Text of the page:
Estimating the Future

February 19, 2024

Project estimators are often working with prices that might be valid in the near future only––say from six to nine months out. Labor and materials predictions can be sufficient for these shorter term projects. But what about long-term estimating needs? How can predictions be accurate enough to ensure that the contractor will benefit from taking on a future project? We have some advise for you.

Use Existing Data

Databases of compiled pricing information and trends are one way to work against uncertainty. Whether contractors choose an in-house compilation or opt for outsourcing the task, they want to be sure that records were kept over a long enough period of time to be helpful. Using data compiled over several years’ time and related to a project at hand can be useful when making projections for projects that might stretch over a similar time period in the future. This data can then inform bidding. Of course projections are only proven true or false after the fact, but using related records can go far to improve overall accuracy.

Count on Labor

One key factor to include is labor rates, which are always in flux. Various national organizations are aware of already negotiated rates, but these are not always made readily available to estimators. Requesting this information from clients or local chapters is one way to be sure that estimated labor rates are relevant. It’s not likely that any guess will be made regarding future rates, but even so, trends can be seen in recorded rate shifts. Also on the labor front, estimators will need to determine whether there will be a sufficient pool of workers to draw from when the project goes live. Governmental departments and local news outlets can provide a good sense of any activity in these sectors.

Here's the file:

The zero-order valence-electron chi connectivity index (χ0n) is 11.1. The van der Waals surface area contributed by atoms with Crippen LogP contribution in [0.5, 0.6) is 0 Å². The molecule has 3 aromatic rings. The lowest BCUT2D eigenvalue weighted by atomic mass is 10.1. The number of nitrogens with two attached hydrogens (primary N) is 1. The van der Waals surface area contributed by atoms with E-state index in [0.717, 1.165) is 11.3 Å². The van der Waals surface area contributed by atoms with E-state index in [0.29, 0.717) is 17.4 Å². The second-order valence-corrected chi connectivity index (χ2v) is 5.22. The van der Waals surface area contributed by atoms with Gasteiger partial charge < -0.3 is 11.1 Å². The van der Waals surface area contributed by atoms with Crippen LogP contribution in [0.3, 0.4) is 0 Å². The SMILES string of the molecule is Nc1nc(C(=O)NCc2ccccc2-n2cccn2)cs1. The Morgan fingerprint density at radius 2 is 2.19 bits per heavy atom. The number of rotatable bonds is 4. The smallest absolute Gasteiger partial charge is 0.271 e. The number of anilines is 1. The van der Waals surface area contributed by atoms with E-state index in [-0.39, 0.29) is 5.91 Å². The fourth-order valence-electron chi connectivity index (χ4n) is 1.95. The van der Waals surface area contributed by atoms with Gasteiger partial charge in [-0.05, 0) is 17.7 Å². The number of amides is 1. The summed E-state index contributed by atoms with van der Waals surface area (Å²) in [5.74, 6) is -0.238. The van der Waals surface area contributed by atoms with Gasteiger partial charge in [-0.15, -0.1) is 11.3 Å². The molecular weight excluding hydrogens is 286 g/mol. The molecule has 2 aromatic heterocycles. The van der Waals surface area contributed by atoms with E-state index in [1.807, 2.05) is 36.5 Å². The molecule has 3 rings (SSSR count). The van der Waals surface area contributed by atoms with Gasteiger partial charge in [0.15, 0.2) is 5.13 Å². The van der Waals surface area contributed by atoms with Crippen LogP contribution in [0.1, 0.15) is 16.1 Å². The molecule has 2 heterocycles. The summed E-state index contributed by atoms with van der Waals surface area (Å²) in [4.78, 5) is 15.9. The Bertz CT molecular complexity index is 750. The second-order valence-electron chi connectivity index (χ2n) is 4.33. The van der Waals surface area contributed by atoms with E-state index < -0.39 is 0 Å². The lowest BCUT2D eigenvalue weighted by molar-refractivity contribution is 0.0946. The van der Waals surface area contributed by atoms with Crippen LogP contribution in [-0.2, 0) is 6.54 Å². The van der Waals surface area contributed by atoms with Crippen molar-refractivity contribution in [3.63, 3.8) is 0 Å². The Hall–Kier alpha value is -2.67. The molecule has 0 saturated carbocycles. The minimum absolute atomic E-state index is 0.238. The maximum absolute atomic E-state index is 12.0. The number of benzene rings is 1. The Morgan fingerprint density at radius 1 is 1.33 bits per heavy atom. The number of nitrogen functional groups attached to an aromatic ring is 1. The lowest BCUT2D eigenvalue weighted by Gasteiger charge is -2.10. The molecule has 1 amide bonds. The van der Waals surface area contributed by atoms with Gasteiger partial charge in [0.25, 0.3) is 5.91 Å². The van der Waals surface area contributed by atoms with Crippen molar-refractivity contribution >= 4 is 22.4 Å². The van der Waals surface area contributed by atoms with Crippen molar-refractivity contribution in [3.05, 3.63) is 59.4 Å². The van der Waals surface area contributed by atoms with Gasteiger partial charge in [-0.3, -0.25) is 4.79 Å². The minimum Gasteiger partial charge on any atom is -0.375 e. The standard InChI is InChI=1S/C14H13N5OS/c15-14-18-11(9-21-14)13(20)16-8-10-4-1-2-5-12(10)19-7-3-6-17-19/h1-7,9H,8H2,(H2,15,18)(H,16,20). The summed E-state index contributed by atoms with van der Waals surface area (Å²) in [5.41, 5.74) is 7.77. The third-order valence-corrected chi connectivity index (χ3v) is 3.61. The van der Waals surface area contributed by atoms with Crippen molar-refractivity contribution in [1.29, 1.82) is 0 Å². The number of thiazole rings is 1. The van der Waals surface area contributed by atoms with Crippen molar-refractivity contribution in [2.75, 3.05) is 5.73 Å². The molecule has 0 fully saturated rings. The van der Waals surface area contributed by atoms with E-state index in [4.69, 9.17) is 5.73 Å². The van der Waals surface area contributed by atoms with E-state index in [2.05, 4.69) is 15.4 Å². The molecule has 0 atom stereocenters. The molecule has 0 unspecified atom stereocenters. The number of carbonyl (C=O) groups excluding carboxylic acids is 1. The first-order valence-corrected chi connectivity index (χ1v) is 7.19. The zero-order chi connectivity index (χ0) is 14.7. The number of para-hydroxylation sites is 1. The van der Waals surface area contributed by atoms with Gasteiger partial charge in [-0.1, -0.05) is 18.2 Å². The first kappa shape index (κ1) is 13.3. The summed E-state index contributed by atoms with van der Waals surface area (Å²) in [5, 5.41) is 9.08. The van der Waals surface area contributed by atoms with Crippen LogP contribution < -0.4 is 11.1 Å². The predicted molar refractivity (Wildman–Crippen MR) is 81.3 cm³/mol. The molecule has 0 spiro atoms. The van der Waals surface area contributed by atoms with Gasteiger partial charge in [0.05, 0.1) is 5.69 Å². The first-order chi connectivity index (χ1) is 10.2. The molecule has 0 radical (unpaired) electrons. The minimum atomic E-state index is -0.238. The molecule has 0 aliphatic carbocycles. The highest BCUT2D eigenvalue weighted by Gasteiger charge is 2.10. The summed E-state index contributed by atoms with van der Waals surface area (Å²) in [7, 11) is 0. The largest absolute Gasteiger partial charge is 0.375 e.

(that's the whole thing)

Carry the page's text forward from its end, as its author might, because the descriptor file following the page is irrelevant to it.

Factor in Material

Pricing material is generally not as tricky of an endeavor as prices aren’t usually as volatile as they can be in labor. One exception to this loose rule could be copper, in any form. Again, staying on top of current news regarding commodity prices and futures along with observed trends can offer a path forward. A clear price likely will not emerge, but signals can indicate imminent rises and falls. Any other material that will affect a project, such as steel, can also be evaluated and tracked in this way. Escalation clauses where precious metals like silver are concerned could be required, and these typically specify that final price is dependent on the market cost at time of delivery. This can make estimating difficult, but some of the uncertainty can be headed off by negotiating price protection with vendors or even buying and storing materials ahead of time.

Use National Data

Economic statistics also have their place. Engineering News Record (ENR) published statistics on building material prices span any given year and can give a clue to near-term ups and downs, acting as a valuable reference. The Department of Labor Cost of Living (COL) Index is another database to look into. The clear point here is that making predictions is a tricky endeavor, and pulling from as many resources as possible is a best practice for today’s estimators. 

Depend on Estimating Experts

General contractors and business owners rely on electrical estimators’ figures and other trade-specific cost estimates––they need to know that they’re working with experts. If you need to provide a well-researched and accurate estimate for your next electrical project, please reach out to Charter Estimating Company. Our team of experts is ready to provide you with a report that will make your job that much easier.

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